Tea noprofit Miracle League of Dallas organizes sporting events with some modifications to make the games more inclusive. Players who participate in the adaptive baseball game are allowed to hit the ball as many times as they want, while the buddy system and softer grass court make it easier to play.
It was the first time the rookies managed to play the opening matches with a team after a two-year break due to the pandemic. The games began with the smaller division for 4-10 year olds at Randol Mill Park in Arlington. The senior division for children aged 8 to 14 years and older played on an adjacent court.
“Players’ expressions say it all,” said Grace Whitestone, CEO of Miracle League. “Being able to give everyone the opportunity to play baseball, regardless of ability, is a dream come true.”
Some VIP players showed up, such as Arlington Mayor Jim Ross, who threw the ceremonial first pitch after some Miracle League players sang the national anthem in true baseball fashion. City Councilwoman Victoria Farrar-Myers and new Arlington Police Chief Al Jones also attended.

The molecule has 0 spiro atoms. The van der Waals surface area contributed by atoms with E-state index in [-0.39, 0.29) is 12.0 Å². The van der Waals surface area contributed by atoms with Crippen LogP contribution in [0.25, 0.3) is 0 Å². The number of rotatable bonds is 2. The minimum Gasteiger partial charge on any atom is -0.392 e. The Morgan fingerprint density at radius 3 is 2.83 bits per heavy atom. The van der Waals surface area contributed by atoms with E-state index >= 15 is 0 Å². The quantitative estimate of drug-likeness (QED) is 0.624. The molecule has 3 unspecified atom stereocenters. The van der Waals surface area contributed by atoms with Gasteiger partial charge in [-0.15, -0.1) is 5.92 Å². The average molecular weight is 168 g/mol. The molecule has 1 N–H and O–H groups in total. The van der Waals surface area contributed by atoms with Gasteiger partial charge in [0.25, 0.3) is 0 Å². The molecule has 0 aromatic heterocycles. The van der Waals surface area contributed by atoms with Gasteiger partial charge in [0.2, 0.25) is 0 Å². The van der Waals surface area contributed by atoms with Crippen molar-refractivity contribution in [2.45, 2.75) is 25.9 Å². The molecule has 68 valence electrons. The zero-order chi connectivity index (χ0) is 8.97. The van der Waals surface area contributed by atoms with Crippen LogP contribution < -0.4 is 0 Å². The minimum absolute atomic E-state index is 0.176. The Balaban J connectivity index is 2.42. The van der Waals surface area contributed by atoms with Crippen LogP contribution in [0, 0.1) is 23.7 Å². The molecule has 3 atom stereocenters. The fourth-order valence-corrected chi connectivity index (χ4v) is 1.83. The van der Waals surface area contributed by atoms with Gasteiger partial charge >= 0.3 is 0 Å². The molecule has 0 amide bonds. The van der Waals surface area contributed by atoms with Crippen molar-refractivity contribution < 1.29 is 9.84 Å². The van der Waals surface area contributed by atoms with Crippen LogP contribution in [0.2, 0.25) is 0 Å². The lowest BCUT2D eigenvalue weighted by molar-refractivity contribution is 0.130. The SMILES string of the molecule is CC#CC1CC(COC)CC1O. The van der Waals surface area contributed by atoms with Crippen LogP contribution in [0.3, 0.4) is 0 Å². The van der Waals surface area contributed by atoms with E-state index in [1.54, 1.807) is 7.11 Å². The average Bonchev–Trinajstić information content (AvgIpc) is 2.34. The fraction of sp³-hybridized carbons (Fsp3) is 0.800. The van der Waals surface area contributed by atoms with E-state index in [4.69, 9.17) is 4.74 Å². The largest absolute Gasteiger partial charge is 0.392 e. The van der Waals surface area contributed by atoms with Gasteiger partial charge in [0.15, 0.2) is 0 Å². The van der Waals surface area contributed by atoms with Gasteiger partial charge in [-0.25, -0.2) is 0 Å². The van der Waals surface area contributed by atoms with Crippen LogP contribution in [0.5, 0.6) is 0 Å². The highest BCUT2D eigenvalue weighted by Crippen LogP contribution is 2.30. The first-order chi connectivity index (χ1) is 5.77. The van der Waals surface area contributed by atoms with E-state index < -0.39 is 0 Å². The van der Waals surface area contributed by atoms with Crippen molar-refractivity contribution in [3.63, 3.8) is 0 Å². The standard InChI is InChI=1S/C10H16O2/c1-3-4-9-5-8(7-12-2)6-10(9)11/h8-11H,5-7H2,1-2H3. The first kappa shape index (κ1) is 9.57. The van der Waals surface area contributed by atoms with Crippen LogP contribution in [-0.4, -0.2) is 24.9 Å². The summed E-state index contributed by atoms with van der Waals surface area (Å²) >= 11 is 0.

It’s not just Miracle League volunteers and communities that make these games possible. The Miracle League field is specially designed with subdued synthetic grass and wheelchair-accessible excavations to suit the needs of children with all kinds of disabilities. Founder Doug Inman raised the first $ 400,000 to build the field on land donated by the city of Arlington.
Children took turns coming to the ballet, where they were assisted by a coach or parent. After each child hit the ball, there was an applause from the families in the stands.
The field was lively as a number of smaller games unfolded. When the kids took the rounds to each of the bases, some played their own catch games, or just ran around to let off steam.
In the jerseys Blue Jays, Rangers, Astros and Cubs, each player was excited to be back on the field and represent his team.
The fall season 2021 will continue until October 16, and the Miracle League is still looking for volunteers. Find more information to register here.
Keren Carrión is a corps member Report For America, a national service program that places journalists in local newsrooms. Do you have a tip? Send an e-mail to Keren at Kcarrion@kera.org. You can follow Keren on Twitter @ kerencarrion8.
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